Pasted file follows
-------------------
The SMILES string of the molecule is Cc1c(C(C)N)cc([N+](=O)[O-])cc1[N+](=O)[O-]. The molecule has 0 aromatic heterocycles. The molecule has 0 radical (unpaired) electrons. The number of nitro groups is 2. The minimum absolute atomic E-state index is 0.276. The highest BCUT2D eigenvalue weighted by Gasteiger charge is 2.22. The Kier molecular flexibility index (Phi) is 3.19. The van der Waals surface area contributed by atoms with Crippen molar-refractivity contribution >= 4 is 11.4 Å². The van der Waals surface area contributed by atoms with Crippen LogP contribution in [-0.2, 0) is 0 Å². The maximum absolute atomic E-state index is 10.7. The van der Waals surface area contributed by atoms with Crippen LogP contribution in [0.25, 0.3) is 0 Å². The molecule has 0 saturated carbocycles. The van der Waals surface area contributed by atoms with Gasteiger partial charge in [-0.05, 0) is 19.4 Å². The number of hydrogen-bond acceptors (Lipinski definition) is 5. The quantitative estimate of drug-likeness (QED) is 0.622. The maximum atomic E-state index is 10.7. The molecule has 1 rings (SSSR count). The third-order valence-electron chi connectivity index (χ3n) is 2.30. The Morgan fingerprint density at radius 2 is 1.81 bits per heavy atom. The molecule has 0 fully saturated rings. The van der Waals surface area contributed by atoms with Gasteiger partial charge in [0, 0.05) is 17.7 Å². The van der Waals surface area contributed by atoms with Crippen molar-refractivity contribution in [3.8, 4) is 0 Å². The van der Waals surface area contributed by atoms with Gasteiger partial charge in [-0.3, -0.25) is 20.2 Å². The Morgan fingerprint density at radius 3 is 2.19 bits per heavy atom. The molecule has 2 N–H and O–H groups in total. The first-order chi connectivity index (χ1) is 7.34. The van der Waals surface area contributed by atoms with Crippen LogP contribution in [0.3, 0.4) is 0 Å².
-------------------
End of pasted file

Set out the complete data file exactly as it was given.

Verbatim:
The SMILES string of the molecule is Cc1c(C(C)N)cc([N+](=O)[O-])cc1[N+](=O)[O-]. The molecule has 0 aromatic heterocycles. The molecule has 0 radical (unpaired) electrons. The number of nitro groups is 2. The minimum absolute atomic E-state index is 0.276. The highest BCUT2D eigenvalue weighted by Gasteiger charge is 2.22. The Kier molecular flexibility index (Phi) is 3.19. The van der Waals surface area contributed by atoms with Crippen molar-refractivity contribution >= 4 is 11.4 Å². The van der Waals surface area contributed by atoms with Crippen LogP contribution in [-0.2, 0) is 0 Å². The maximum absolute atomic E-state index is 10.7. The van der Waals surface area contributed by atoms with Crippen LogP contribution in [0.25, 0.3) is 0 Å². The molecule has 0 saturated carbocycles. The van der Waals surface area contributed by atoms with Gasteiger partial charge in [-0.05, 0) is 19.4 Å². The number of hydrogen-bond acceptors (Lipinski definition) is 5. The quantitative estimate of drug-likeness (QED) is 0.622. The maximum atomic E-state index is 10.7. The molecule has 1 rings (SSSR count). The third-order valence-electron chi connectivity index (χ3n) is 2.30. The Morgan fingerprint density at radius 2 is 1.81 bits per heavy atom. The molecule has 0 fully saturated rings. The van der Waals surface area contributed by atoms with Gasteiger partial charge in [0, 0.05) is 17.7 Å². The van der Waals surface area contributed by atoms with Crippen molar-refractivity contribution in [3.8, 4) is 0 Å². The van der Waals surface area contributed by atoms with Gasteiger partial charge in [-0.3, -0.25) is 20.2 Å². The Morgan fingerprint density at radius 3 is 2.19 bits per heavy atom. The molecule has 2 N–H and O–H groups in total. The first-order chi connectivity index (χ1) is 7.34. The van der Waals surface area contributed by atoms with Crippen LogP contribution in [0.3, 0.4) is 0 Å².